Many ant species tend aphids in order to harvest their high-carbohydrate honeydew and part of this tending behavior includes defending the aphids from predators and parasites. However, one beetle, the Louisiana lady beetle, Scymnus louisianae, is a predator that specializes in attacking ant-tended aphids. Its specialization relies on a unique cuticular-based protection that allows it to resist ant aggression. We studied the physical and chemical basis of this cuticular defense in relation to the cornfield ant, Lasius alienus, which tends the soybean aphid, Aphis glycines. Through behavioral bioassays and gas chromatography-mass spectrometry (GC-MS) analysis, we found that the beetle's cuticular waxes block L. alienus' ability to perceive cues that would otherwise enable them to distinguish this lady beetle from other objects in the environment. Ants responded more aggressively toward beetles that were denuded of their cuticular structures compared to undisturbed beetles or beetles with cuticular compounds reapplied from solution. Furthermore, GC-MS analysis confirmed the existence of compounds present on the cuticular surface not present in the outer cuticular structures and identified other compounds involved in this novel form of chemical camouflage.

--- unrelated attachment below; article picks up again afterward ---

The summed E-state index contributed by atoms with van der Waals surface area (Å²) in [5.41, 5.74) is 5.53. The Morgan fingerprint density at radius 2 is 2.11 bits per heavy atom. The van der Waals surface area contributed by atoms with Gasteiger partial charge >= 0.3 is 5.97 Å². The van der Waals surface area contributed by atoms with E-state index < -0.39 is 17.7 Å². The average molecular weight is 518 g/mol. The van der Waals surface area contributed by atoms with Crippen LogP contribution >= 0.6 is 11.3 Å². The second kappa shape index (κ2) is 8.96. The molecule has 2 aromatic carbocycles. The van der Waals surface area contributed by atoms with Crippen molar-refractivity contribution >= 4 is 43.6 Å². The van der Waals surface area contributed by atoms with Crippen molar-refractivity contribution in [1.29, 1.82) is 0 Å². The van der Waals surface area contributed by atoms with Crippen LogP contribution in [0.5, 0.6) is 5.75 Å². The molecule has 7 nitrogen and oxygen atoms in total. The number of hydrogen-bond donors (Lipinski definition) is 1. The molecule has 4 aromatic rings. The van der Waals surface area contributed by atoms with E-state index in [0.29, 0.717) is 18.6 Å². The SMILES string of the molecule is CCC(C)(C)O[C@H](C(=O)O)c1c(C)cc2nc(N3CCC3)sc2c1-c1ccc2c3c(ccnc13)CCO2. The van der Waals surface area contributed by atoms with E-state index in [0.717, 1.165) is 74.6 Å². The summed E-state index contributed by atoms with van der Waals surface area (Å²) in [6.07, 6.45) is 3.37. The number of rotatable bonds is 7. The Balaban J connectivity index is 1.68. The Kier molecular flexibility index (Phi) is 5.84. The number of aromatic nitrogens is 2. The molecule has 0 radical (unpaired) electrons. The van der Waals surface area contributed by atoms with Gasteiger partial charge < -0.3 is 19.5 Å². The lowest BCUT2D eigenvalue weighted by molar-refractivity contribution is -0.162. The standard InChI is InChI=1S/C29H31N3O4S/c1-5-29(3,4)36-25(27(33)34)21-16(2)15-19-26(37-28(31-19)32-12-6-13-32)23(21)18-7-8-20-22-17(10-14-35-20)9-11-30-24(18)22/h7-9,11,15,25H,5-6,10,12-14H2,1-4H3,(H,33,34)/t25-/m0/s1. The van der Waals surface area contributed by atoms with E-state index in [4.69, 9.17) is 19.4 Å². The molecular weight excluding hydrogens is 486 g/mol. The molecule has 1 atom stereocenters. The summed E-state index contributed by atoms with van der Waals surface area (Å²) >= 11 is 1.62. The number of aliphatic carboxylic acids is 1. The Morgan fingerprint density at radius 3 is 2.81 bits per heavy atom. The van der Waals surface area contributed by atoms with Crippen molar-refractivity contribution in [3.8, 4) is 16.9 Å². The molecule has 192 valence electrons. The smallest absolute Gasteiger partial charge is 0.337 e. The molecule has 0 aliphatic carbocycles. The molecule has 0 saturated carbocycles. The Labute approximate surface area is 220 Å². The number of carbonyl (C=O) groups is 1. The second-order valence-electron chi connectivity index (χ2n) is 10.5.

Species 1: Coleoptera Coccinellidae Scymnus louisianae
Species 2: Homoptera Aphididae Aphis glycines (soybean aphid)
Species 3: Hymenoptera Formicidae Lasius (cornfield ant)
Keywords: cuticular defense, chemical ecology
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